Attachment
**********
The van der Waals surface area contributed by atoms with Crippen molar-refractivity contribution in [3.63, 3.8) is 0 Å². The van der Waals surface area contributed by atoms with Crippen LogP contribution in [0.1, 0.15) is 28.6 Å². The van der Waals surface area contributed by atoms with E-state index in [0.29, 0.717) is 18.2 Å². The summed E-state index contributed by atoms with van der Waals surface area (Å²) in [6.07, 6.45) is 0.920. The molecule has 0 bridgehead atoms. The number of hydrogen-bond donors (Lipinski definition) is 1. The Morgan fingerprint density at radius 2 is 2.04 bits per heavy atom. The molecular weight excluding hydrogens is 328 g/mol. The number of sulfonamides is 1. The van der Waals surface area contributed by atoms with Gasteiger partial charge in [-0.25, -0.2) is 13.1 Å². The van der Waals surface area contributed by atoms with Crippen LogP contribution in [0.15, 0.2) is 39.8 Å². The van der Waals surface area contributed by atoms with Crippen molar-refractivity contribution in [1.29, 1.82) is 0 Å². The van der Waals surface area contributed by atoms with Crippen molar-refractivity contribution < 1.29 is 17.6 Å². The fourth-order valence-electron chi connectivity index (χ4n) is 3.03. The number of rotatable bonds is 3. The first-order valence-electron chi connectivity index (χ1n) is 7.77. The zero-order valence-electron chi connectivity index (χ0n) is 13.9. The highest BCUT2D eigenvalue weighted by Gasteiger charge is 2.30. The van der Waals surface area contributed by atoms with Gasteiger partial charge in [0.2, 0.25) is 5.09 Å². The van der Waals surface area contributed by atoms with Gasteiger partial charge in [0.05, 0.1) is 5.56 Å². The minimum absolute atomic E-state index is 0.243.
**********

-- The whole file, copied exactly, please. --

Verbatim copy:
The van der Waals surface area contributed by atoms with Crippen molar-refractivity contribution in [3.63, 3.8) is 0 Å². The van der Waals surface area contributed by atoms with Crippen LogP contribution in [0.1, 0.15) is 28.6 Å². The van der Waals surface area contributed by atoms with E-state index in [0.29, 0.717) is 18.2 Å². The summed E-state index contributed by atoms with van der Waals surface area (Å²) in [6.07, 6.45) is 0.920. The molecule has 0 bridgehead atoms. The number of hydrogen-bond donors (Lipinski definition) is 1. The Morgan fingerprint density at radius 2 is 2.04 bits per heavy atom. The molecular weight excluding hydrogens is 328 g/mol. The number of sulfonamides is 1. The van der Waals surface area contributed by atoms with Gasteiger partial charge in [-0.25, -0.2) is 13.1 Å². The van der Waals surface area contributed by atoms with Crippen LogP contribution in [0.15, 0.2) is 39.8 Å². The van der Waals surface area contributed by atoms with Crippen molar-refractivity contribution in [1.29, 1.82) is 0 Å². The van der Waals surface area contributed by atoms with Crippen molar-refractivity contribution < 1.29 is 17.6 Å². The fourth-order valence-electron chi connectivity index (χ4n) is 3.03. The number of rotatable bonds is 3. The first-order valence-electron chi connectivity index (χ1n) is 7.77. The zero-order valence-electron chi connectivity index (χ0n) is 13.9. The highest BCUT2D eigenvalue weighted by Gasteiger charge is 2.30. The van der Waals surface area contributed by atoms with Gasteiger partial charge in [0.2, 0.25) is 5.09 Å². The van der Waals surface area contributed by atoms with Gasteiger partial charge in [0.05, 0.1) is 5.56 Å². The minimum absolute atomic E-state index is 0.243.